The Guardian April 16, 2003

Sinn Fein pins Britain down on peace

Sinn Fein President Gerry Adams told the Sinn Fein 2003 Ard Fheis in 
Dublin last weekend that the British government has made "substantive 
movement or commitments to movement on key issues" in recent talks on the 
peace process in Ireland.

He stressed that "these commitments have been achieved solely by the Sinn 
Fein negotiating team."

Adams also said that "no decision to support the current policing 
proposition" was made by the Party's National Executive (Ard Chomhairle).

He assured the annual conference that no such decision would be taken 
without a specially convened Ard Fheis and before a full debate Involving 
Sinn Fein's whole membership.

Adams recalled that the Social Democratic and Labour Party (SDLP) and the 
Irish Government had gone along with British Government's stance on 
policing. The SDLP later claimed credit for British concessions that were 
actually won by Sinn Fein.

"The broad nationalist consensus was broken on this issue", he said. "It 
was left to Sinn Fein to carry forward the demand for an end to politically 
partisan policing and for an accountable, representative, human rights 
based, and civic police service.

"The results of some of that work can be seen in the amendments to 
legislation going through the British Parliament at this time. Other 
elements of it will become public if the British keep to their commitments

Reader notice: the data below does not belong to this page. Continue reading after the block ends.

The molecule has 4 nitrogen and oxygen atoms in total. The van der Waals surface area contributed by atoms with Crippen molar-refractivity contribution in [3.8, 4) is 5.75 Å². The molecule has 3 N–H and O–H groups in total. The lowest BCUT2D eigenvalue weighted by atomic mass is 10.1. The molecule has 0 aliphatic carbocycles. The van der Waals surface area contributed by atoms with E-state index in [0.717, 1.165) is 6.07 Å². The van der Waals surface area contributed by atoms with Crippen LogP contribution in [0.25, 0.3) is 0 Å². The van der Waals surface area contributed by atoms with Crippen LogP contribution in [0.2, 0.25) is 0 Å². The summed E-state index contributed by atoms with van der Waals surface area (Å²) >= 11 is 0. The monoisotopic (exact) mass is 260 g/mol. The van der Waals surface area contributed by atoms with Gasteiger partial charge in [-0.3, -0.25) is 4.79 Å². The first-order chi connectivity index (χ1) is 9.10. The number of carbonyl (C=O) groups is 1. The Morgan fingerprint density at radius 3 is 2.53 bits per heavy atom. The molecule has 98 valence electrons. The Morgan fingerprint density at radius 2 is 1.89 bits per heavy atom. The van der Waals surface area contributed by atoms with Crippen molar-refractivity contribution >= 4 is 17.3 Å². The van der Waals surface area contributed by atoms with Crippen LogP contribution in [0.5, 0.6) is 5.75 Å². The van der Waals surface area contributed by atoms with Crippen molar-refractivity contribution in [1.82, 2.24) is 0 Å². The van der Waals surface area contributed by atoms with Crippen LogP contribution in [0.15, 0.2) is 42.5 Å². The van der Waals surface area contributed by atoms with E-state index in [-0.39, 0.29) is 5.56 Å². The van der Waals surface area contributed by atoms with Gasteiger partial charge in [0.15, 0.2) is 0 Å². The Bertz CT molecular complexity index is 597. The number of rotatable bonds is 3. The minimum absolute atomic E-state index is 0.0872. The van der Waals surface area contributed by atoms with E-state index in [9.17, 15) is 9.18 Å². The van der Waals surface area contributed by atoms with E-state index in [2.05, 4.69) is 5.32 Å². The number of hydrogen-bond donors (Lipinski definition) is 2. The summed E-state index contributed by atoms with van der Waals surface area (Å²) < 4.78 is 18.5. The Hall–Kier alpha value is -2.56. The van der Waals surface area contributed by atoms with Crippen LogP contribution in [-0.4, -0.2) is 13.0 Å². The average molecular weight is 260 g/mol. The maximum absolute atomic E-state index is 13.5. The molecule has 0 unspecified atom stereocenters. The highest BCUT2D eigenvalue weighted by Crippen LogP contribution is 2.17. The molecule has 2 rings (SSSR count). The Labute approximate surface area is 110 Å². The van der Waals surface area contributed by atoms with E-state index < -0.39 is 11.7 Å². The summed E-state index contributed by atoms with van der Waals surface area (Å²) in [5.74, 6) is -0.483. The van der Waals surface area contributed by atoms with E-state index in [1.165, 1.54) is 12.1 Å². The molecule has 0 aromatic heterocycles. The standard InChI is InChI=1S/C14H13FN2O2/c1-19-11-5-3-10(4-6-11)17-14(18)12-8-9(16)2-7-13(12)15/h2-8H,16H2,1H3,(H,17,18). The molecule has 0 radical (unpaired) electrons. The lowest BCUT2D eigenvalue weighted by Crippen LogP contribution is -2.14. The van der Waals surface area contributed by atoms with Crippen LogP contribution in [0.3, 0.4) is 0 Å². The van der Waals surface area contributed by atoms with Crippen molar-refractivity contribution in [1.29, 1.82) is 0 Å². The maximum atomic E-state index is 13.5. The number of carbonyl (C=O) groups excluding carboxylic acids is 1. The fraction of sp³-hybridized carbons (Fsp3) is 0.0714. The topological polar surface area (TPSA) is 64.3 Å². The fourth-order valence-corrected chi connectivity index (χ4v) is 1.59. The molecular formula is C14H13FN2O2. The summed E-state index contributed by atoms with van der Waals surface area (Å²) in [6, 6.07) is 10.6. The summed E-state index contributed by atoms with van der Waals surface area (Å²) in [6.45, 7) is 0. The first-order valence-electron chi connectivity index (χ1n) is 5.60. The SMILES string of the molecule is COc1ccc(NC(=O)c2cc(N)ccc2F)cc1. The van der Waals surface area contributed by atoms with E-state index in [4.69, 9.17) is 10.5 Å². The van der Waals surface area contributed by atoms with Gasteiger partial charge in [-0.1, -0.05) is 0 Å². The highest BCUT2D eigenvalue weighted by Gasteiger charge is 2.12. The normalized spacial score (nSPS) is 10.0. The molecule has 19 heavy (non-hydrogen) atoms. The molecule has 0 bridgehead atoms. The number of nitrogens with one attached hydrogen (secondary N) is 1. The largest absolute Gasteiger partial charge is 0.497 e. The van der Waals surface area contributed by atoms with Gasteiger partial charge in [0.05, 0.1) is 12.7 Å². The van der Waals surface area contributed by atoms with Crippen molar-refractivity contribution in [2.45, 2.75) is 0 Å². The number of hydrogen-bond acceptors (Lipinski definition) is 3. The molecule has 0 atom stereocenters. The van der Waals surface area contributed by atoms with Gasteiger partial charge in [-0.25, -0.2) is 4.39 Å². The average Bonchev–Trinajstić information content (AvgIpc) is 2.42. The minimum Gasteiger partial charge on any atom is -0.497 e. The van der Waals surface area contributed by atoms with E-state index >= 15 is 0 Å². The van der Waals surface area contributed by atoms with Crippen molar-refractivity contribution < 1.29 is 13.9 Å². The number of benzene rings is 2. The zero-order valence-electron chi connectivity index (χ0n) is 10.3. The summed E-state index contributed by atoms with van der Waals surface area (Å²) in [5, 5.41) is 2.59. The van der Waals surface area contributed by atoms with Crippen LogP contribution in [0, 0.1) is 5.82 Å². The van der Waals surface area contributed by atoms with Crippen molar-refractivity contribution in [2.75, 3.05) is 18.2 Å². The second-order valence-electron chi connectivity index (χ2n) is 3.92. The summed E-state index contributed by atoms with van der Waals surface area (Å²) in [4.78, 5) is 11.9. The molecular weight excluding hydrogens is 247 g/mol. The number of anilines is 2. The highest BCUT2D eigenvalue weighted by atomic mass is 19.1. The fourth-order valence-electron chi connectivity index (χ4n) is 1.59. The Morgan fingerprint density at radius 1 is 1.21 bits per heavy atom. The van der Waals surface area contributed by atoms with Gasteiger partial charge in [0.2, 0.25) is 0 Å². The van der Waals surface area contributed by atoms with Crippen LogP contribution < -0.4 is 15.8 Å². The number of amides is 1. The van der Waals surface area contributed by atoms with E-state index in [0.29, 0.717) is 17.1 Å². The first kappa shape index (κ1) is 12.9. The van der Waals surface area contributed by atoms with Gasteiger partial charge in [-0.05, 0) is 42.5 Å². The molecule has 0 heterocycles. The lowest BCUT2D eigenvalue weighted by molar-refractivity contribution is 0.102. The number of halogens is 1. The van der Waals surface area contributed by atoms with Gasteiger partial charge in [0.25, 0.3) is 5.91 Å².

in the time ahead."

Adams stressed that rather than confronting the SDLP on policing, "I want 
to see a consensus re-established on the policing issue as well as on all 
the other outstanding aspects of the Good Friday Agreement."

Adams also reached out to the Protestant and loyalist working class 
communities which "in many ways have been abandoned", calling for "a 
prolonged and consistent policy which will remove social grievances and 
reduce alienation is essential."

"Let the message go out from us here today, to loyalist and unionist 
working class areas  we understand what is happening to you and we know 
such problems must be addressed."

Sinn Fein is also taking steps to ensure a higher number of women 
candidates in elections in the north and south of Ireland, Gerry Adams 
revealed, saying "we have to increase our representation of women at all 
levels within the party and at all levels of political representation."

He declared that Sinn Fein is firmly opposed to Anglo-American 
imperialism's war on Iraq and demanded that the Big Powers "declare war 
against world poverty" instead.

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New Worker, paper of New Communist Party of Britain

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